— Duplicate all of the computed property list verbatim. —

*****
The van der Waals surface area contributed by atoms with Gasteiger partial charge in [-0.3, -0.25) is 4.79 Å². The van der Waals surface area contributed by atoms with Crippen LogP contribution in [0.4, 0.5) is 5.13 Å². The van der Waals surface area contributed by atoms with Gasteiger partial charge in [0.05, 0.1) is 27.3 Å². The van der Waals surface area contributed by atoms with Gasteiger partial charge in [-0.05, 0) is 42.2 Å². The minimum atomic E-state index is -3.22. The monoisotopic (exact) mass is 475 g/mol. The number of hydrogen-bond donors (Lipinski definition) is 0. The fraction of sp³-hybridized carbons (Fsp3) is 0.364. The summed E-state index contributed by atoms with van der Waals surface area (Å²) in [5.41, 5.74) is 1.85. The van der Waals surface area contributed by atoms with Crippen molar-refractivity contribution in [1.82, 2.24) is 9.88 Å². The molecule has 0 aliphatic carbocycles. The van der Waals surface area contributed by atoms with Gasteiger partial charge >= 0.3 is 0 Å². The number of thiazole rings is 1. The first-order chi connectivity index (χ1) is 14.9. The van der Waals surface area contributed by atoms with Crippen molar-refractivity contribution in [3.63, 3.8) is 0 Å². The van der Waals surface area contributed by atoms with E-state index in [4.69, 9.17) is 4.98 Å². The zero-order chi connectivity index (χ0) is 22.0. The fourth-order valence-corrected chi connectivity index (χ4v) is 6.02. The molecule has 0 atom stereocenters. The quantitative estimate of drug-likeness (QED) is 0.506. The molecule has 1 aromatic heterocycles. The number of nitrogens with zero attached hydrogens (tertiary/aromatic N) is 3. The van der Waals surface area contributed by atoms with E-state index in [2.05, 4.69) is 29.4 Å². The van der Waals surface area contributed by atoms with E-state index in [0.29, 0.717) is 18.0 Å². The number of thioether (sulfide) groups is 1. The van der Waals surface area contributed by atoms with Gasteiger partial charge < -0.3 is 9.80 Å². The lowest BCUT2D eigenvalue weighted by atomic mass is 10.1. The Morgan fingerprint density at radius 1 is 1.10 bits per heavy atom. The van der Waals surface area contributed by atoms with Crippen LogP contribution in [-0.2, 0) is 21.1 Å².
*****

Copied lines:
The van der Waals surface area contributed by atoms with Gasteiger partial charge in [-0.3, -0.25) is 4.79 Å². The van der Waals surface area contributed by atoms with Crippen LogP contribution in [0.4, 0.5) is 5.13 Å². The van der Waals surface area contributed by atoms with Gasteiger partial charge in [0.05, 0.1) is 27.3 Å². The van der Waals surface area contributed by atoms with Gasteiger partial charge in [-0.05, 0) is 42.2 Å². The minimum atomic E-state index is -3.22. The monoisotopic (exact) mass is 475 g/mol. The number of hydrogen-bond donors (Lipinski definition) is 0. The fraction of sp³-hybridized carbons (Fsp3) is 0.364. The summed E-state index contributed by atoms with van der Waals surface area (Å²) in [5.41, 5.74) is 1.85. The van der Waals surface area contributed by atoms with Crippen molar-refractivity contribution in [1.82, 2.24) is 9.88 Å². The molecule has 0 aliphatic carbocycles. The van der Waals surface area contributed by atoms with Gasteiger partial charge >= 0.3 is 0 Å². The number of thiazole rings is 1. The first-order chi connectivity index (χ1) is 14.9. The van der Waals surface area contributed by atoms with Crippen molar-refractivity contribution in [3.63, 3.8) is 0 Å². The van der Waals surface area contributed by atoms with E-state index in [4.69, 9.17) is 4.98 Å². The zero-order chi connectivity index (χ0) is 22.0. The fourth-order valence-corrected chi connectivity index (χ4v) is 6.02. The molecule has 0 atom stereocenters. The quantitative estimate of drug-likeness (QED) is 0.506. The molecule has 1 aromatic heterocycles. The number of nitrogens with zero attached hydrogens (tertiary/aromatic N) is 3. The van der Waals surface area contributed by atoms with E-state index in [2.05, 4.69) is 29.4 Å². The van der Waals surface area contributed by atoms with E-state index in [0.29, 0.717) is 18.0 Å². The number of thioether (sulfide) groups is 1. The van der Waals surface area contributed by atoms with Gasteiger partial charge < -0.3 is 9.80 Å². The lowest BCUT2D eigenvalue weighted by atomic mass is 10.1. The Morgan fingerprint density at radius 1 is 1.10 bits per heavy atom. The van der Waals surface area contributed by atoms with Crippen LogP contribution in [-0.2, 0) is 21.1 Å².